Two-time world champions Germany were shocked by Colombia as Linda Caicedo opened the scoring and Manuela Vanega supplied the game-winner in injury time

What it means.

Linda Caicedo opened the scoring against Germany as Colombia claimed a 2-1 victory to sit top of Group H

Germany’s Alexandra Popp was the striker expected to wreak her usual composed havoc at the Allianz Stadium on Sunday evening’s final World Cup match.

But it was Colombia’s 18-year-old Linda Caicedo who provided the world with a demonstration in clinical ruthlessness - and just days after collapsing.

After a first half in which an undaunted and physical Colombia duly rattled the two-time world champions, the Real Madrid forward opened the scoring with a peach of a goal – evading Svenja Huth just outside the penalty area on the left before dipping inside Sara Däbritz and unfurling a rising curler into the right side netting.

The technique was exquisite, the composure mind-melting and the deja vu impossible to ignore.

Only a week earlier, Caicedo, on her World Cup debut, had jinked in from the left against South Korea, firing her shot through the gloves of Yoon Young-geul to earn Colombia their second-ever win at the Women’s World Cup.

But it hasn’t been without trials and tribulations. The teen sensation collapsed just days ago in training and was diagnosed with cancer aged 15.

Another victory via a sublime Caicedo goal seemed destined for Colombia - until the South American side looked doomed to learn a valuable but cruel lesson in the whims of international football as Popp drew Germany level with a penalty just four-minutes from time.

But a header from defender Manuela Vanega in the dying seconds of injury time helped Colombia claim the shock of the tournament.

Linda Caicedo's goal against Germany Linda Caicedo’s goal against Germany (


Photo by James Chance/Getty Images)

For Colombia, the victory means six points from six to see them sit top of Group H. A mere point is needed over Morocco in their final group stage match to secure an historic berth in the tournament’s Round of 16.

But the victory also once again sees the world entranced by Colombia’s youthful and effervescent forward, whose journey so far includes a professional and international debut at the age of 14, a cancer diagnosis at 15, a move to one of football’s Spanish behemoths at 17 and now, an epochal defeat of a European great at 18.

Colombia were very nearly forced to reckon with Germany without Caicedo after she collapsed during a training session earlier in the week.

Three years after Caicedo’s ovarian cancer diagnosis, teammates, fans and media feared the worst. But a Colombian spokesperson downplayed the moment, which was captured by broadcast media in attendance who were then asked to leave.

“Linda is very tired,” a Colombian FA medical staff member said.

“What happened was just a symptom of all the stress and physical demands. She is well and all is back to normal.”

And while Caicedo showed on Sunday that worries were unnecessary, the moment served as a gentle reminder of the weight the teenager is ostensibly carrying upon her shoulders.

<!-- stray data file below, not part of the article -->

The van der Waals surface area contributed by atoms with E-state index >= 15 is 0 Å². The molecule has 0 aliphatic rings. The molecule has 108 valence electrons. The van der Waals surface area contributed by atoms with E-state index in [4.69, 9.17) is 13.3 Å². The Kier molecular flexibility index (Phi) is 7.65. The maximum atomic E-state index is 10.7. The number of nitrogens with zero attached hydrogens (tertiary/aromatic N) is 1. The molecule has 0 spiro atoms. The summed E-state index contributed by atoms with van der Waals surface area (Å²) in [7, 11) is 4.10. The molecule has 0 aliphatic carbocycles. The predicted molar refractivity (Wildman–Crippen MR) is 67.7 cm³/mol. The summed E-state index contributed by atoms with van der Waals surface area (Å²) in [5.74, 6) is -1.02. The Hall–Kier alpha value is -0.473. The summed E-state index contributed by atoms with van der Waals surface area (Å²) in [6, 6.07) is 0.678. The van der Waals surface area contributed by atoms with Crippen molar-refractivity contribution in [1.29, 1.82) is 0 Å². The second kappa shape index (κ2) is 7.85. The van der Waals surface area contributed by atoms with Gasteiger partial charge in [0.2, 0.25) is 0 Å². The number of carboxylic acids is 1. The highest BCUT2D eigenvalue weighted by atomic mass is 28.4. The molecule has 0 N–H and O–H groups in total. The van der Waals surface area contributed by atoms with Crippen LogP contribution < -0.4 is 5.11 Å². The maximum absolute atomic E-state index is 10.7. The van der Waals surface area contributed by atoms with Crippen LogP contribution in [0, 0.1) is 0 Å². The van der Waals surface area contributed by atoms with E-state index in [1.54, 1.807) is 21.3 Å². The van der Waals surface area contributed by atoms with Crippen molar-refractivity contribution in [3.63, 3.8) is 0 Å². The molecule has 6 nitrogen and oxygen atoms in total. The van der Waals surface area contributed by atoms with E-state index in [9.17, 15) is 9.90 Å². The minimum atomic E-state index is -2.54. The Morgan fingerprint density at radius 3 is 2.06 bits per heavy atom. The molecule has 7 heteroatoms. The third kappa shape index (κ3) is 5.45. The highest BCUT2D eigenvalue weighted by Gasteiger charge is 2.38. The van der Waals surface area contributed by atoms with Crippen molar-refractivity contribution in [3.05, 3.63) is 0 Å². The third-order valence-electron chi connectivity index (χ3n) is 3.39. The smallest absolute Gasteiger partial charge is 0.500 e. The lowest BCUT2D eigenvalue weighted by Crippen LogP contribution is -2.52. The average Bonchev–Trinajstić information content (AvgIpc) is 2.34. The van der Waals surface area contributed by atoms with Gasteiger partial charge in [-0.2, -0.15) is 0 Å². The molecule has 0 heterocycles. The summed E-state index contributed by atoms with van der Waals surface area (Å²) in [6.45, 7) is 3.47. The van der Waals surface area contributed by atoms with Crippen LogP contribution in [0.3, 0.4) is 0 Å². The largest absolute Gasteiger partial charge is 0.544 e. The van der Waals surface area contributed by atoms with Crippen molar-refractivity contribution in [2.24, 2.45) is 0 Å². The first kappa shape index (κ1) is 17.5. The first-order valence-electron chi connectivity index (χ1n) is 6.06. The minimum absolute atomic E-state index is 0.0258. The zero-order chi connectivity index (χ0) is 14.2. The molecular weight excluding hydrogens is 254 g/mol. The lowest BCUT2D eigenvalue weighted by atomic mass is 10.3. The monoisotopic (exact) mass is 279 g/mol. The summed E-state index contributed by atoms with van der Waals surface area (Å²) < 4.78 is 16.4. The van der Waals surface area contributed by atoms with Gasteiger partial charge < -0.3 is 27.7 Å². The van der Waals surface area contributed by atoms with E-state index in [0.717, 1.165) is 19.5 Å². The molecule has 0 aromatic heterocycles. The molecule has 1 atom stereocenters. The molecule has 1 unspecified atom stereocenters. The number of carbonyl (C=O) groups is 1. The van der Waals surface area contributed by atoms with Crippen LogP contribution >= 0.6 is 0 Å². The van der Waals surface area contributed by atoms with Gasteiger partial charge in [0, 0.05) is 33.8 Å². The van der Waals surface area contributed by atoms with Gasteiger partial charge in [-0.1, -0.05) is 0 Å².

For a country who only just qualified for a first Women’s World Cup in 2011, Caicedo has become the poster girl for the rise of women’s football in the country. Her goal against South Korea saw her become the second-youngest South American player to score a goal in the tournament’s history, behind Marta.

Last year England’s Lionesses conquered Europe, this year they are out to rule the world!

Sarina Wiegman takes her team Down Under this summer as one of the favourites to lift the World Cup.

And The Mirror have produced the perfect companion for the tournament in Australia and New Zealand.


With interviews, player features, a spotlight on the England squad, the stars to watch out for and the lowdown on all 32 teams which make up the eight groups, it is the ideal competition guide.

And to help you roar on the Lionesses, there is a wallchart with all the fixtures, kick-off times and the road to the final.

Order your copy now HERE - Only £3

Postage and packaging apply.

The comparisons with the Brazil legend are plentiful and tempting, and yet difficult to file under hyperbole given the player’s skillset.

Before Colombia’s second group stage match against Germany, Chelsea manager Emma Hayes admitted on ITV, in no uncertain terms, that she and the WSL reigning champions had looked at Caicedo as a future prospect before her move to Real Madrid.

After Sunday’s performance, the hype, queue of potential suitors, will only augment. There is little suggestion that Caicedo will wilt under the pressure.

On a day in which one of the world’s greatest strikers in Popp and a bevy of elite German stars struggled to find poise, Caicedo was singular in her near tranquillity as she harried Germany’s defence with teammate Mayra Ramírez.

The Germans will not be alone in becoming one of Caicedo’s victims. At 18, the list looks likely to run long and Colombia seem possessed with a desire to run deep into the tournament. With Caicedo on song, the possibility is high.